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In re Z.B.

Court of Appeals of Texas, Tenth District

September 11, 2019

IN THE INTEREST OF Z.B. AND S.B., CHILDREN

          Before Chief Justice Gray, Justice Davis, and Justice Neill (Chief Justice Gray concurring with a note) [*]

          From the 12th District Court Walker County, Texas Trial Court No. 18-28762

          MEMORANDUM OPINION

          JOHN E. NEILL, JUSTICE.

         In two issues, appellant, C.B. Jr., challenges the trial court's order terminating his parental rights to his twins, Z.B. and S.B.[1] We affirm.

         I. Standard of Review

         In an involuntary termination proceeding brought under section 161.001 of the family code, the Department must establish: (1) at least one ground under subsection (1) of section 161.001(b); and (2) that termination is in the best interest of the child. Tex. Fam. Code Ann. § 161.001(b)(1)-(2) (West Supp. 2018); In re J.L., 163 S.W.3d 79, 84 (Tex. 2005). Both elements must be established, and termination may not be based solely on the best interest of the child as determined by the trier of fact. See Tex. Dep't of Human Servs. v. Boyd, 727 S.W.2d 531, 533 (Tex. 1987).

         Termination decisions must be supported by clear and convincing evidence. Tex. Fam. Code Ann. §§ 161.001, 161.206(a) (West Supp. 2018). Evidence is clear and convincing if it "will produce in the mind of the trier of fact a firm belief or conviction as to the truth of the allegations sought to be established." Id. § 101.007 (West 2019). Due process demands this heightened standard because termination results in permanent, irrevocable changes for the parent and child. In re J.F.C., 96 S.W.3d 256, 263 (Tex. 2002); see In re J.A.J., 243 S.W.3d 611, 616 (Tex. 2007) (contrasting the standards for termination and modification).

         In evaluating the evidence for legal sufficiency in parental-termination cases, we determine whether the evidence is such that a factfinder could reasonably form a firm belief or conviction that the grounds for termination were proven. In re J.P.B., 180 S.W.3d 570, 573 (Tex. 2005). We review all the evidence in the light most favorable to the finding and judgment. Id. We resolve any disputed facts in favor of the finding if a reasonable factfinder could have done so. Id. We disregard all contrary evidence that a reasonable factfinder could have disbelieved. Id. We consider undisputed evidence even if it is contrary to the finding. Id. In other words, we consider evidence favorable to termination if a reasonable factfinder could, and we disregard contrary evidence unless a reasonable factfinder could not. Id. We cannot weigh witness-credibility issues that depend on the appearance and demeanor of the witnesses, for that is within the province of the factfinder. Id. at 573-74. And even when credibility issues appear in the appellate record, we defer to the factfinder's determinations as long as they are reasonable. Id. at 573.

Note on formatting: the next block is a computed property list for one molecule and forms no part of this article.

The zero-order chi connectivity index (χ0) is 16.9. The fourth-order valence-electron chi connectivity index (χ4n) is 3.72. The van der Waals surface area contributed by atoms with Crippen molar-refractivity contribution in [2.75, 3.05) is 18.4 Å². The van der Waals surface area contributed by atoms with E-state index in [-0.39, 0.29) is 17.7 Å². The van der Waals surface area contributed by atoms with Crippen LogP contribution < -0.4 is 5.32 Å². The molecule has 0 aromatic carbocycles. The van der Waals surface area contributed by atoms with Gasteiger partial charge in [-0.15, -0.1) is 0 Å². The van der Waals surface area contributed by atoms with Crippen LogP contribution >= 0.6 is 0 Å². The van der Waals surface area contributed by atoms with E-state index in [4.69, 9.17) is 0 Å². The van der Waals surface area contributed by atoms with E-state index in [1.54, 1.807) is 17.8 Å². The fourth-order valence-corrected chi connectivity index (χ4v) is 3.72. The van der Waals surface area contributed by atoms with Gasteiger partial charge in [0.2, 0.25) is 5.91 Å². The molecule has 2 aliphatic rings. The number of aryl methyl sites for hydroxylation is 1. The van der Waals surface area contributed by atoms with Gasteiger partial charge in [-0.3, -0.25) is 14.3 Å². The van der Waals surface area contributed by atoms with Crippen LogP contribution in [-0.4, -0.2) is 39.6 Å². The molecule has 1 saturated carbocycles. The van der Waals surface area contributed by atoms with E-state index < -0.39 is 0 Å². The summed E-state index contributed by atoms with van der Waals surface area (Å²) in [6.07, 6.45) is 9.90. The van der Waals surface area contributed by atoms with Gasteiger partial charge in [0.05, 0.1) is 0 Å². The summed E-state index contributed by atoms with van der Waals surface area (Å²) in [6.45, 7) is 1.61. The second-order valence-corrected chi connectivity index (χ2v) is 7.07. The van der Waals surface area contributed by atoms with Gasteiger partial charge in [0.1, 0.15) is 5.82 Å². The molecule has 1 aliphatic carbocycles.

In reviewing for factual sufficiency, we give due deference to the factfinder's findings and do not supplant the factfinder's judgment with our own. In re H.R.M., 209 S.W.3d 105, 108 (Tex. 2006). We determine whether, on the entire record, a factfinder could reasonably form a firm conviction or belief that the parent committed the predicate ground alleged and that the termination of the parent-child relationship would be in the best interest of the child. Tex. Fam. Code Ann. § 161.001(b)(1); see In re C.H., 89 S.W.3d 17, 28 (Tex. 2002). If, in light of the entire record, the disputed evidence that a reasonable factfinder could not have credited in favor of the finding is so significant that a factfinder could not reasonably have formed a firm belief in the truth of its finding, then the evidence is factually insufficient. In re H.R.M., 209 S.W.3d at 108.

         II. Analysis

         In his first and second issues, appellant challenges the sole predicate ground for termination under section 161.001(b)(1)(O) of the Family Code.[2] See Tex. Fam. Code Ann. § 161.001(b)(1)(O) (West Supp. 2018). Specifically, appellant contends, in his first issue, that the evidence was insufficient to establish the predicate ground for termination because the children were not removed for abuse or neglect. In his second issue, appellant asserts that the abuse or neglect predicate under section 161.001(b)(1)(O) cannot be based on risk alone, unless the Department identifies the specific risk and relates it to the current case.

         To terminate parental rights pursuant to subsection (b)(1)(O), the Department must show that: (1) the child was removed under chapter 262 of the Family Code for abuse or neglect; (2) the child has been in the managing conservatorship of the Department for at least nine months; and (3) the parent "failed to comply with the provision of a court order that specifically established the actions necessary for the parent to obtain the return of the child." Id. On appeal, both of appellant's issues concern only the first element of subsection (b)(1)(O) regarding the removal of the children for abuse or neglect. Because both issues relate to the same element, they will be addressed together.

         At the outset, we address appellant's contention that the abuse or neglect requirement under subsection (b)(1)(O) cannot be based on risk alone. The Texas Supreme Court has held that the language "abuse or neglect of the child," as used in subsection (b)(1)(O),

necessarily includes the risks or threats of the environment in which the child is placed. Part of that calculus includes the harm suffered or the danger faced by other children under the parent's care. If a parent has neglected, sexually abused, or otherwise endangered her child's physical health or safety, such that initial and continued removal are appropriate, the child has ...

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